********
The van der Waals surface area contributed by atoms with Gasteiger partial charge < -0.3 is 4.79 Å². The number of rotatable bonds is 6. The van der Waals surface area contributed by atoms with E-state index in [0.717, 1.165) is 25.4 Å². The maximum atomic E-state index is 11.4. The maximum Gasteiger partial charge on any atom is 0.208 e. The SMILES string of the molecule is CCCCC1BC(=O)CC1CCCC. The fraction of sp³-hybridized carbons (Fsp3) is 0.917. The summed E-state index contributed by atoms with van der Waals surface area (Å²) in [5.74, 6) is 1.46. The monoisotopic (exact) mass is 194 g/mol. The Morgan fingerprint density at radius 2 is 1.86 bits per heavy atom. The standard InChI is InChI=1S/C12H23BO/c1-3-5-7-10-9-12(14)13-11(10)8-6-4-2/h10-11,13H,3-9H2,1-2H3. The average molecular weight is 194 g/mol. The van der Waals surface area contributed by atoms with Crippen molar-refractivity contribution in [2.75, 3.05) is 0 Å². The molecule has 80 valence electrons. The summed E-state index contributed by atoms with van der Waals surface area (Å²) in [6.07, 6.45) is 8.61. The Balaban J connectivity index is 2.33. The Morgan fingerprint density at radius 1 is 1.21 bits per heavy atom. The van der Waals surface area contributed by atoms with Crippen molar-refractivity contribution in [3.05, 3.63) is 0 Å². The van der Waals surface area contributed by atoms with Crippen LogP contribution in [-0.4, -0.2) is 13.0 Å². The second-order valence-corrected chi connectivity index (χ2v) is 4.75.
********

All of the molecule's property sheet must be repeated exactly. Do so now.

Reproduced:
The van der Waals surface area contributed by atoms with Gasteiger partial charge < -0.3 is 4.79 Å². The number of rotatable bonds is 6. The van der Waals surface area contributed by atoms with E-state index in [0.717, 1.165) is 25.4 Å². The maximum atomic E-state index is 11.4. The maximum Gasteiger partial charge on any atom is 0.208 e. The SMILES string of the molecule is CCCCC1BC(=O)CC1CCCC. The fraction of sp³-hybridized carbons (Fsp3) is 0.917. The summed E-state index contributed by atoms with van der Waals surface area (Å²) in [5.74, 6) is 1.46. The monoisotopic (exact) mass is 194 g/mol. The Morgan fingerprint density at radius 2 is 1.86 bits per heavy atom. The standard InChI is InChI=1S/C12H23BO/c1-3-5-7-10-9-12(14)13-11(10)8-6-4-2/h10-11,13H,3-9H2,1-2H3. The average molecular weight is 194 g/mol. The van der Waals surface area contributed by atoms with Crippen molar-refractivity contribution in [2.75, 3.05) is 0 Å². The molecule has 80 valence electrons. The summed E-state index contributed by atoms with van der Waals surface area (Å²) in [6.07, 6.45) is 8.61. The Balaban J connectivity index is 2.33. The Morgan fingerprint density at radius 1 is 1.21 bits per heavy atom. The van der Waals surface area contributed by atoms with Crippen molar-refractivity contribution in [3.05, 3.63) is 0 Å². The van der Waals surface area contributed by atoms with Crippen LogP contribution in [-0.4, -0.2) is 13.0 Å². The second-order valence-corrected chi connectivity index (χ2v) is 4.75.